(WASHINGTON) — The U.S. is declining to take sides between Saudi Arabia and Canada after the Middle Eastern nation’s extraordinary reaction to Canada’s condemnation of the arrest of a Saudi Arabian human rights activist.
Saudi officials reacted with fury to the criticism: expelling Canada’s ambassador and withdrawing their own ambassador from Canada, suspending flights from Saudi Arabia to Canada, halting all new Saudi business and investments in Canada, and issuing what to many Canadians appeared to be a veiled threat of terrorist violence.
To critics, the diplomatic dispute over freedom of speech and human rights has underscored how the U.S. at times stays quiet on human rights issues in certain friendly countries.
State Department spokesperson Heather Nauert said Tuesday that the U.S. raises such issues privately with Saudi Arabia — and that it is up to the Saudis and Canadians to work this out, but she declined to condemn the activist’s arrest.
The activist is Samar Badawi, a noted women’s rights advocate who was honored as an International Women of Courage Award Winner by the U.S. State Department in 2012.
Badawi was the first woman to sue her father to block him from preventing her from marrying the man she wanted to, and the first woman to sue the government to demand the right to vote, according to the State Department.
She was arrested last week after years of punishment by Saudi authorities, including a 2014 travel ban and a 2016 arrest.
But she’s also one of as many as a dozen women arrested in recent months, even as the kingdom’s young Crown Prince Mohammad bin Salman has tried to improve the country’s image and taken steps to grant women more freedoms — including drivers’ licenses.
After pushing to grant women that right — Saudi Arabia was the last country on the globe to do so — MBS, as he is known, appears be punishing the very women who led the charge for it.
Badawi is also the sister of famed blogger Raif Badawi, who has been jailed since 2012 for his writings that were critical of the government and sentenced to 10 years and 1,000 lashes. Raif’s wife Ensaf Haidar and their three children moved to Canada and became Canadian citizens earlier this year.
With that connection, Canadian Foreign Affairs Minister Chrystia Freeland took to Twitter to express her alarm and call for both Samar and Raif Badawi’s release.
Furious at foreign condemnation, Saudi Arabia immediately took steps to strike back at Canada for Freeland’s criticism.
The Saudi Foreign Ministry called the criticism “a major, unacceptable affront,” “a violation of the Kingdom’s sovereignty,” and “a blatant interference in the Kingdom’s domestic affairs, against basic international norms and all international protocols,” according to the state-run Saudi Press Agency.
The Foreign Ministry also withdrew the Saudi ambassador to Canada and declared the Canadian ambassador to Saudi Arabia “persona non grata,” expelling him.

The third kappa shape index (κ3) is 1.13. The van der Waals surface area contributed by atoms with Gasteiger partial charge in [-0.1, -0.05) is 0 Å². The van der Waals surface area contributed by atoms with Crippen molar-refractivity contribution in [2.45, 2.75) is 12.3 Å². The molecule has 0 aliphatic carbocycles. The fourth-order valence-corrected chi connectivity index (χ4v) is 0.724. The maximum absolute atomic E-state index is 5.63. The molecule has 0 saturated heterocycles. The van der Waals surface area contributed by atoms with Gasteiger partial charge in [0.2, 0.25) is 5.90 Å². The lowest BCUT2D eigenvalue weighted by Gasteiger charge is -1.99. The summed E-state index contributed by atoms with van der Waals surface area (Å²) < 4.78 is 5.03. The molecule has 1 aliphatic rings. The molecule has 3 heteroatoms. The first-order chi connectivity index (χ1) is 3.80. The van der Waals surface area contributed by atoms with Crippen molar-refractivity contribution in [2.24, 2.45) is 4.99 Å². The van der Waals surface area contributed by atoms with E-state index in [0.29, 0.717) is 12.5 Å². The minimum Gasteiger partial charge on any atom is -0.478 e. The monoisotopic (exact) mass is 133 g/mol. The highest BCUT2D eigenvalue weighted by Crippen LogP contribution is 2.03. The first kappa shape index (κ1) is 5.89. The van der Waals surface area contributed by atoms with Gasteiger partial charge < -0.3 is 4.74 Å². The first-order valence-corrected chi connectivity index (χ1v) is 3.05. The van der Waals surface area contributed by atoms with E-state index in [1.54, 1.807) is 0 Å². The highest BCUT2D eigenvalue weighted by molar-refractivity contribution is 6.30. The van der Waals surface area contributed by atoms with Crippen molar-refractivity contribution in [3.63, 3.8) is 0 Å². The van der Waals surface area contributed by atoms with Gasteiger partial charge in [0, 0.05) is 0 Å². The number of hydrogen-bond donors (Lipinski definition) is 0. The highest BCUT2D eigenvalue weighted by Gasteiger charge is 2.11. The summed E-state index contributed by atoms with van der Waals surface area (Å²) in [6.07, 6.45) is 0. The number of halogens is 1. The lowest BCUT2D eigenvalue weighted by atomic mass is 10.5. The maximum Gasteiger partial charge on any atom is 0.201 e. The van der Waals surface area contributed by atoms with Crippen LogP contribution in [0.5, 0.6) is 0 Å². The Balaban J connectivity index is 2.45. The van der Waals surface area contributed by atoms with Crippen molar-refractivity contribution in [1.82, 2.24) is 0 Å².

“The Kingdom will put on hold all new business and investment transactions with Canada while retaining its right to take further action,” the Saudi Press Agency added as well.
Saudi Airlines reportedly suspended flights to Canada, and some 12,000 Saudi citizens studying at Canadian universities were being moved to “programs in other countries with similar education systems, such as the United Kingdom,” according to the Canadian newspaper the Globe and Mail.
But the harsh response didn’t end there. A Saudi government-linked account tweeted an image of a plane flying toward the Toronto skyline, with the warning, “He who interferes with what doesn’t concern him finds what doesn’t please him.”
The post was later deleted, and the Saudi Ministry of Media, which oversees the account, said the account had been suspended pending an investigation.
The Canadians expressed outrage at the overwhelming response from the Saudis, with Freeland issuing a statement saying Canadian “deeply concerned.”
“Canada will always stand up for the protection of human rights, including women’s rights and freedom of expression around the world. We will never hesitate to promote these values, and we believe that this dialogue is critical to international diplomacy,” she said.
While Canada is one of the U.S.’s treaty allies and shares values like women’s rights and free civil society, Saudi Arabia has traditionally been referred to as a “partner,” given the close economic and security ties, despite differences on issues like freedom of expression and religion. But the Trump administration is not taking a side in this fight.
A State Department spokesperson described both nations as “partners” to ABC News Tuesday.
“We are aware of Government of Saudi Arabia’s statement recalling the Saudi ambassador to Canada and expelling Canada’s ambassador,” the spokesperson said. “Canada and Saudi Arabia are both close partners of the United States. I refer you to the Canadian and Saudi Ministries of Foreign Affairs for further information.”
Spokesperson Heather Nauert added during a briefing with reporters on Tuesday that the U.S. has raised similar issues with Saudi Arabia.
“We would encourage the government of Saudi Arabia overall to address and respect due process and also publicize information on some of its legal cases.”
Yet when asked to condemn Badawi’s arrest, she declined.
“Some of these issues we choose to discuss privately with our friends, with our partners, with our allies,” Nauert said.
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